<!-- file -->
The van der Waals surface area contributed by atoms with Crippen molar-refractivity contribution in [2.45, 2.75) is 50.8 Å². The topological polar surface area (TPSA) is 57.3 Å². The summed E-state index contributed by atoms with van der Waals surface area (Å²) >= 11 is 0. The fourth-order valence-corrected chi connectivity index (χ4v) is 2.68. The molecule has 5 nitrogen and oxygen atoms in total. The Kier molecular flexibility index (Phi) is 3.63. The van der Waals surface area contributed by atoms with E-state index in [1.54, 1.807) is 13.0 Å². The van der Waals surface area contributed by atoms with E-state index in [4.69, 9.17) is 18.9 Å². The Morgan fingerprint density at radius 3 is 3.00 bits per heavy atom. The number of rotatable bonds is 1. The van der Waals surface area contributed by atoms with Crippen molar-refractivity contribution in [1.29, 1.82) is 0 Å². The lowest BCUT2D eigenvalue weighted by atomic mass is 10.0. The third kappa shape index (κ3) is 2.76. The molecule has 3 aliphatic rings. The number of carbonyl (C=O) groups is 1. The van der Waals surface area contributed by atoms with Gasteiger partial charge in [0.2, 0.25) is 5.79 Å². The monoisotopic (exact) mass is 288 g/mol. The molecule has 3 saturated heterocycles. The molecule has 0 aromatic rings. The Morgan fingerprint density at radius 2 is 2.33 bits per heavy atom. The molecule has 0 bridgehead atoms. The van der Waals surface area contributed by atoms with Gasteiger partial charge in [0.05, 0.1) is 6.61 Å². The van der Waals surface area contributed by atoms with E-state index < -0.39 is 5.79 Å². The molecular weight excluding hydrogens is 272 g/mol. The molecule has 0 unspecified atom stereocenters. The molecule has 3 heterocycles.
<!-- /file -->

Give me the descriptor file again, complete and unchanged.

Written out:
The van der Waals surface area contributed by atoms with Crippen molar-refractivity contribution in [2.45, 2.75) is 50.8 Å². The topological polar surface area (TPSA) is 57.3 Å². The summed E-state index contributed by atoms with van der Waals surface area (Å²) >= 11 is 0. The fourth-order valence-corrected chi connectivity index (χ4v) is 2.68. The molecule has 5 nitrogen and oxygen atoms in total. The Kier molecular flexibility index (Phi) is 3.63. The van der Waals surface area contributed by atoms with E-state index in [1.54, 1.807) is 13.0 Å². The van der Waals surface area contributed by atoms with E-state index in [4.69, 9.17) is 18.9 Å². The Morgan fingerprint density at radius 3 is 3.00 bits per heavy atom. The number of rotatable bonds is 1. The van der Waals surface area contributed by atoms with Crippen molar-refractivity contribution in [1.29, 1.82) is 0 Å². The lowest BCUT2D eigenvalue weighted by atomic mass is 10.0. The third kappa shape index (κ3) is 2.76. The molecule has 3 aliphatic rings. The number of carbonyl (C=O) groups is 1. The van der Waals surface area contributed by atoms with Gasteiger partial charge in [0.2, 0.25) is 5.79 Å². The monoisotopic (exact) mass is 288 g/mol. The molecule has 3 saturated heterocycles. The molecule has 0 aromatic rings. The Morgan fingerprint density at radius 2 is 2.33 bits per heavy atom. The molecule has 0 bridgehead atoms. The van der Waals surface area contributed by atoms with Gasteiger partial charge in [0.05, 0.1) is 6.61 Å². The van der Waals surface area contributed by atoms with E-state index < -0.39 is 5.79 Å². The molecular weight excluding hydrogens is 272 g/mol. The molecule has 0 unspecified atom stereocenters. The molecule has 3 heterocycles.